The reference to mainstreaming via targets and indicators is also helpful as it will allow us to make the case for tangible gender targets under all goal areas.
Gaps in the MDGs:
19. The Commission is concerned that several critical issues related to gender equality and the empowerment of women were not adequately addressed by the MDGs such as: inter alia, violence against women and girls; child, early and forced marriage; women’s and girls’ disproportionate share of unpaid work, particularly unpaid care work; women’s access to decent work, the gender wage gap, employment in the informal sector, low paid and gender-stereotyped work such as domestic and care work; women’s equal access to, control and ownership of assets and productive resources including land, energy and fuel, and women’s inheritance rights; women’s sexual and reproductive health, and reproductive rights in accordance with the Programme of Action of the International Conference on Population and Development, the Beijing Platform for Action and the outcome documents of their review conferences; universal health coverage; non-communicable diseases; accountability for violations of human rights of women and girls; and women’s full and equal participation in decision-making at all levels. The Commission recognizes that unless all dimensions of gender inequality are addressed, gender equality, the empowerment of women and the realization of human rights of women and girls cannot be achieved.
The recognition that SRH and RR, violence against women and girls, access to assets, and participation in decision making was missing from the MDGs is a big win for us, and will allow us to increasingly push for these elements to be included in the post-2015 framework
We would have preferred reference to SRHR, instead of SRH and RR, but countries were very resistant to recognising sexual rights.
Recognising the link between gender equality, women’s rights and women’s empowerment and sustainable development is also very useful.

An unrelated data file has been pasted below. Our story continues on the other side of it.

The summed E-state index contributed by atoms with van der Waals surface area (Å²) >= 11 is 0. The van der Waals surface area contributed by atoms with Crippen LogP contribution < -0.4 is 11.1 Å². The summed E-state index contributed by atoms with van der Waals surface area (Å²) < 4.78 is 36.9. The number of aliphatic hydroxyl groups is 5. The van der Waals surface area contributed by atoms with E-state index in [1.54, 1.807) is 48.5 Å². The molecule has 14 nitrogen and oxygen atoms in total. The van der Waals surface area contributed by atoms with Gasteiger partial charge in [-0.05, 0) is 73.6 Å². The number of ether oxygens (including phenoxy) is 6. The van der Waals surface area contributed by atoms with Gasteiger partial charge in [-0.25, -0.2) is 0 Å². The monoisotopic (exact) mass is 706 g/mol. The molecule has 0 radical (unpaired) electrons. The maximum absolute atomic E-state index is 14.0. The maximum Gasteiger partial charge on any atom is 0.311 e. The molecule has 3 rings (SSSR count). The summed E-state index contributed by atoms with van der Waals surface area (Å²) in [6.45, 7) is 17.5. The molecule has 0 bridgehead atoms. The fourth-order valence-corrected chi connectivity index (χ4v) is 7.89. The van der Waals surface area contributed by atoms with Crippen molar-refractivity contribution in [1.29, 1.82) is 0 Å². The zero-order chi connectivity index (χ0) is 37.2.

Addressing Social Norms:
(d) Implement concrete and long-term measures to transform discriminatory social norms and gender stereotypes including those that limit women’s roles to being mothers and caregivers, and eliminate harmful practices including, inter alia, female genital mutilation and honor crimes, in order to achieve gender equality and women’s and girls’ empowerment, and the full realization of the human rights of women and girls;
Operational Paragraph reflects the importance of addressing the underlying causes of gender inequality such as social norms and stereotypes, which is positive as it moves beyond acting on the surface issue and tacking what causes the inequality in the first place. This is reinforced by para 20.
i) Ensure the promotion and protection of the human rights of all women and their sexual and reproductive health, and reproductive rights in accordance with the Programme of Action of the International Conference on Population and Development, the Beijing Platform for Action and the outcome documents of their review conferences, including through the development and enforcement of policies and legal frameworks, and strengthening of health systems, that make universally accessible and available quality comprehensive sexual and reproductive health care services, commodities, information and education, including, inter alia, safe and effective methods of modern contraception, emergency contraception, prevention programmes for adolescent pregnancy, maternal health care such as skilled birth attendance and emergency obstetric care which will reduce obstetric fistula and other complications of pregnancy and delivery, safe abortion where such services are permitted by national law, and prevention and treatment of reproductive tract infections, sexually transmitted infections, HIV, and reproductive cancers, recognizing that human rights include the right to have control over and decide freely and responsibly on matters related to their sexuality, including sexual and reproductive health, free from coercion, discrimination, and violence;
Comprehensive listing of SRH services, including emergency contraception is very welcom
The ICPD and Beijing are still qualified, but of having a qualification, this is a softer one as it allows for the inclusion of all their review conferences.
Intersectionality of poverty